Progressive Wave

Introduction to Progressive Wave

A wave which generally travels continuously in a medium of the same direction without the change in its amplitude is known as a travelling wave or a progressive wave.

Let us consider the example of a progressive wave on a string. Here, we will describe the relation.  

In the subjects of Maths and Physics, we will see that this topic is very much related. A propagating dynamic disturbance is known as the waves of one or even more than one quantity. We will discover further about the waves and its progressiveness in this article.

What is Progressive Wave

An equation generally can be formed to represent generally the displacement of a particle that is vibrating in a medium through which a wave passes. Thus, we can see that each particle of a progressive wave executes simple harmonic motion of the same period and amplitude differing in phase from each other.

Let us now assume that a wave that is the progressive generally travels from the origin O along the positive direction of X-axis from left to right. The displacement of a particle at a given instant is as follows: 

y = a sin ωt            …... (1)

where we can see that a is the amplitude of the vibration of the particle and then ω = 2πn.

The displacement of the particle denoted by letter P at a distance x from O at a given instant is given by,

y = a sin (ωt - φ)           …... (2)

If two particles are said to be separated by a distance by symbol λ they will differ by a phase of 2π. Therefore we can say that the phase denoted by symbol φ of the particle P at a distance

x is  φ = 2π/λ x

y = a sin *ωt - 2πx/λ          …... (3)

Since we see that the symbol ω = 2πn = 2π (v/λ), the equation is given by

y = a sin [(2πvt/λ) - (2πx/λ)] 

y =  a sin 2π/λ (vt – x)               …... (4)

Since ω = 2π/T we see that the equation (3) can also be written as,

y = a sin 2π *t/T – x/λ)            …... (5)

If the wave that generally travels in the direction which is opposite the equation generally becomes

y = a sin 2π (t/T + x/λ)             …... (6)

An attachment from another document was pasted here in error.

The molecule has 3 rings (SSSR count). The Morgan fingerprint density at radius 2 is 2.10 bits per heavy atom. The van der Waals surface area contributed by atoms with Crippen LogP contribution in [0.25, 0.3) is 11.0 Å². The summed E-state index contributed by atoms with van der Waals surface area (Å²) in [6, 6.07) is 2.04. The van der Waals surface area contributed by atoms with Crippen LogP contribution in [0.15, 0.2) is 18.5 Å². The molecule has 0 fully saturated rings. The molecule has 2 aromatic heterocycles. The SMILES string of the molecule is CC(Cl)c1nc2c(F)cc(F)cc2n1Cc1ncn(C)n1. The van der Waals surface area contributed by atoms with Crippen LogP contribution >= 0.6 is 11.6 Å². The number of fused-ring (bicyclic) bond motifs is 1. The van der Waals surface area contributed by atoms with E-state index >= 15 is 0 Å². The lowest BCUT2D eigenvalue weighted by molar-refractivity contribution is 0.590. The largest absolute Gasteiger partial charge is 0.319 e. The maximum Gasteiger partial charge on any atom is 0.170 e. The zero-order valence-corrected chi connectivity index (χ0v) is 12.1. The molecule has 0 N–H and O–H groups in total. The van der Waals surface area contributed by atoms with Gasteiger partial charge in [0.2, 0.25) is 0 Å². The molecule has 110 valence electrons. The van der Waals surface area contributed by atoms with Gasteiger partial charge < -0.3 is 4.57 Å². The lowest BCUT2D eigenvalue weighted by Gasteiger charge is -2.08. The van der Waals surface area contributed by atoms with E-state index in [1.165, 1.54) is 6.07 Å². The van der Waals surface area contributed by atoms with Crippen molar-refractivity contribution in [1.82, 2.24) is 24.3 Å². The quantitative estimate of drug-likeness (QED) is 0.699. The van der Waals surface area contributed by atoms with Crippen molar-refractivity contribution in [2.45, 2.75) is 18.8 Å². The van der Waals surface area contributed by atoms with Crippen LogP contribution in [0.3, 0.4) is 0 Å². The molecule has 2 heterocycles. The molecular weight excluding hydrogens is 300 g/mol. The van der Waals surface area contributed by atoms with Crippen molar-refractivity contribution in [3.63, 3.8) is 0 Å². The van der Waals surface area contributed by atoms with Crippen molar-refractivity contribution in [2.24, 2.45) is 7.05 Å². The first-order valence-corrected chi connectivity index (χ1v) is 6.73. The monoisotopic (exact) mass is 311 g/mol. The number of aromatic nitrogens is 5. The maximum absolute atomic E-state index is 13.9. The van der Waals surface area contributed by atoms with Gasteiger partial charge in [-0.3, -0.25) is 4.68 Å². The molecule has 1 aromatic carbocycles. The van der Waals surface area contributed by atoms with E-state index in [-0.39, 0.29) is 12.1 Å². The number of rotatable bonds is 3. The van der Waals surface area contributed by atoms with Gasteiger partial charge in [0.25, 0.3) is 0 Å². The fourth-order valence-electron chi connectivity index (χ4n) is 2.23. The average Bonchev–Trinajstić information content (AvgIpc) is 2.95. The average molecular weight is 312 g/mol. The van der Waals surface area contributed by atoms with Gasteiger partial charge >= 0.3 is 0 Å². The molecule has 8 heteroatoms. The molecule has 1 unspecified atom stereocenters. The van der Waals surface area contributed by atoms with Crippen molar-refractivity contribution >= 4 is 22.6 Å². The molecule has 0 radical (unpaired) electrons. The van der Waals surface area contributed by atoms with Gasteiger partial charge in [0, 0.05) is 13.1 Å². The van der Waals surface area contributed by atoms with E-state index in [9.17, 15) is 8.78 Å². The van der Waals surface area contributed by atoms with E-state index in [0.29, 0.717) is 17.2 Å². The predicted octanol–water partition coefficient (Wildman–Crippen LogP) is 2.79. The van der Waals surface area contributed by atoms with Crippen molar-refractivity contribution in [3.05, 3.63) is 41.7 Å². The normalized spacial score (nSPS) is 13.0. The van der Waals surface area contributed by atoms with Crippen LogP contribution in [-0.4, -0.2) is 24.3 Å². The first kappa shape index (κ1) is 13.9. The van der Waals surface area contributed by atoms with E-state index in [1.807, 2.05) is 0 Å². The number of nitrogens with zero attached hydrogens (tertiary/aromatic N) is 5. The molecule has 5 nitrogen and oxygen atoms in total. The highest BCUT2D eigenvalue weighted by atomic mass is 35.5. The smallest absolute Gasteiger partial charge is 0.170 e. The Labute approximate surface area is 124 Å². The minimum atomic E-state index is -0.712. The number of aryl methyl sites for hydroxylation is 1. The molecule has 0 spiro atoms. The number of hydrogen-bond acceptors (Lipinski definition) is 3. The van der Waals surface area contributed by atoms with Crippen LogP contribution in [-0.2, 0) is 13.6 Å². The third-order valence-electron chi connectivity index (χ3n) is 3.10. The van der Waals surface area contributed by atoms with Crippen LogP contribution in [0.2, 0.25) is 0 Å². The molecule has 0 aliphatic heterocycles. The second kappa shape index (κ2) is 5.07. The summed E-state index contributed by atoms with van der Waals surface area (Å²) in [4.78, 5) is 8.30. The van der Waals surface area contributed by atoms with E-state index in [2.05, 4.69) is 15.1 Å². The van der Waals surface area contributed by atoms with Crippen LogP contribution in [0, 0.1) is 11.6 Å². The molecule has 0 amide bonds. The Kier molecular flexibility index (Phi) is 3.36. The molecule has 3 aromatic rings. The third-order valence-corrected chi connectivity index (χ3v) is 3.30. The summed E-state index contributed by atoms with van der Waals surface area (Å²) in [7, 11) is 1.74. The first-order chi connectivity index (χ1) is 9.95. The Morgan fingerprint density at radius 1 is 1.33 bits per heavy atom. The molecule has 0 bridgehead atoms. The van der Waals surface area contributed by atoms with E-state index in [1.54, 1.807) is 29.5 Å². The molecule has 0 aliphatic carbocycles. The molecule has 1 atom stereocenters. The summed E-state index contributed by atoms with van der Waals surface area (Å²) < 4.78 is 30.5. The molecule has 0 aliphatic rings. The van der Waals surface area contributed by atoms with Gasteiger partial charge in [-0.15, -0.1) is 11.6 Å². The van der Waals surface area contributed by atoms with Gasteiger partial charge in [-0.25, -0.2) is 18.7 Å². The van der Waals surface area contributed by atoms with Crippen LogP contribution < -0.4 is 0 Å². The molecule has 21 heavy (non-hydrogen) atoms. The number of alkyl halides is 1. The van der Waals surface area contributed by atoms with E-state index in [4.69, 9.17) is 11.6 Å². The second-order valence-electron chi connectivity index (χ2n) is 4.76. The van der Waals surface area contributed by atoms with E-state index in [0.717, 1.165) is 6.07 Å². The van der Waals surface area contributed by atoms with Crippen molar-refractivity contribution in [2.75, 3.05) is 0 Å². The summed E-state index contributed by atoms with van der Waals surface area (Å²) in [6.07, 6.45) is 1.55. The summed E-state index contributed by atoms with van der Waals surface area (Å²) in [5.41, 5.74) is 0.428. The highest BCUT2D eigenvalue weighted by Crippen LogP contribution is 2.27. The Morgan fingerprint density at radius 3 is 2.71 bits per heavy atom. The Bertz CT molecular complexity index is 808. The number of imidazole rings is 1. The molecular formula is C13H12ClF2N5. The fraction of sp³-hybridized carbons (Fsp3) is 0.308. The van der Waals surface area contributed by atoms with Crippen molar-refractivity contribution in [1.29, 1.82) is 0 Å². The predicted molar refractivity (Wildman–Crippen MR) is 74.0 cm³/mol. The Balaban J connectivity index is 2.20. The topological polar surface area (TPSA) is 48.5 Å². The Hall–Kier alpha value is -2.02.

(Image to be added soon)

Progressive Wave - Important Points

  • Each particle which is present in the medium executes the vibration which is about its mean position. The disturbance that progresses is from one particle to another.

  • The particles of the medium vibrate with the same amplitude about their mean positions.

  • Each particle or we can say that the successive particle of the medium performs a motion similar to that of its predecessor along the direction of the propagation of the wave, but later in time.

  • The phase of every particle that changes from 0 to 2π.

  • No particle generally remains permanently at the position which is at rest. Twice during each vibration, the particles are momentarily at rest at extreme positions. The particles which are different attain the position at different times.

  • The transverse progression of the waves is characterised by crests and troughs. The waves which are the longitudinal are characterised by compressions and rarefactions.

  • There is an energy transfer as well which is across the medium in the direction of propagation of progressive waves.

  • All the particles generally have the same maximum velocity when they pass through the mean position.

  • The displacement of the velocity and acceleration as well of the particle separated by the equation that is mλ are the same, where m is an integer. 

Intensity of Progressive Wave

If we generally hear the sound which is produced by violin and the instrument flute or harmonium, we get a pleasing sensation in the ear whereas the sound which is produced by a gun, horn a motor car, etc., generally produces unpleasant sensation in the ear.

The loudness that is generated by the sound that depends on the intensity of the sound wave and sensitivity of the ear.

The intensity is generally defined as the amount of energy which is crossing per unit area per unit time that is perpendicular to the direction with respect to the propagation of the wave.

Intensity is measured in the W m–2.

FAQs (Frequently Asked Questions)

1. What is a progressive wave and a stationary wave?

Stationary waves and progressive waves are the two categories in which the waves are said to be classified. In a stationary wave, no significant energy transfer is noticed as the energy is confined within the medium. On the contrary, we can say that in progressive waves energy that is said to be transferred among the molecules to reach a specific position.

2. What are the three types of progressive waves?

We can compare and contrast the properties of the three types of progressive waves that are the longitudinal and transverse and orbital waves. The wave which is the transverse: the particles generally move back and forth at right angles to the direction of energy transmission.

3. What are the characteristics of progressive waves?

Characteristics which is of the that are progressive are:

  • Each particle of the medium that generally executes vibration about its mean position.

  • The particles of the medium vibrate with the same amplitude about their mean positions.

  • Each successive particle of the medium performs a motion similar to that of its predecessor along the direction of propagation of the wave but later in time.

4. Explain how a progressive wave is different from a standing wave?

The standing waves generally consist of nodes and antinodes whereas the progressive wave consists of crests and trough. The stationary waves are produced by the intersection of opposite waves but the progressive waves are formed by any disturbance in the medium.